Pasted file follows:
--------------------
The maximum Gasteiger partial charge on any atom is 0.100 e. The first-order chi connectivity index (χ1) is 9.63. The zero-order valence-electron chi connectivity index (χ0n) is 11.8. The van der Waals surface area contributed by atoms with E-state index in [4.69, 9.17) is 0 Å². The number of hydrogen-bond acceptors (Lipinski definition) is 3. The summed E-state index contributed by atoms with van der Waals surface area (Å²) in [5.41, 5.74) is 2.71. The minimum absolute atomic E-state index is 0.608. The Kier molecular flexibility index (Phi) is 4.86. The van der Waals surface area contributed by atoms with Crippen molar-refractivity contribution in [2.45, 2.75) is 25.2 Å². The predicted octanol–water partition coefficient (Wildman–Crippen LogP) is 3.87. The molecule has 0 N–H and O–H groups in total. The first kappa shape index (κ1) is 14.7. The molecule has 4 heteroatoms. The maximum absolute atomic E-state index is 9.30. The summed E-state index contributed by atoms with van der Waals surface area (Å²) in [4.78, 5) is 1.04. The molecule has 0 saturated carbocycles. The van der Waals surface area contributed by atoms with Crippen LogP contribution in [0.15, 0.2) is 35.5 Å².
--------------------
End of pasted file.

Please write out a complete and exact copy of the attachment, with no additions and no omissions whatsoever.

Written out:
The maximum Gasteiger partial charge on any atom is 0.100 e. The first-order chi connectivity index (χ1) is 9.63. The zero-order valence-electron chi connectivity index (χ0n) is 11.8. The van der Waals surface area contributed by atoms with E-state index in [4.69, 9.17) is 0 Å². The number of hydrogen-bond acceptors (Lipinski definition) is 3. The summed E-state index contributed by atoms with van der Waals surface area (Å²) in [5.41, 5.74) is 2.71. The minimum absolute atomic E-state index is 0.608. The Kier molecular flexibility index (Phi) is 4.86. The van der Waals surface area contributed by atoms with Crippen molar-refractivity contribution in [2.45, 2.75) is 25.2 Å². The predicted octanol–water partition coefficient (Wildman–Crippen LogP) is 3.87. The molecule has 0 N–H and O–H groups in total. The first kappa shape index (κ1) is 14.7. The molecule has 4 heteroatoms. The maximum absolute atomic E-state index is 9.30. The summed E-state index contributed by atoms with van der Waals surface area (Å²) in [4.78, 5) is 1.04. The molecule has 0 saturated carbocycles. The van der Waals surface area contributed by atoms with Crippen LogP contribution in [0.15, 0.2) is 35.5 Å².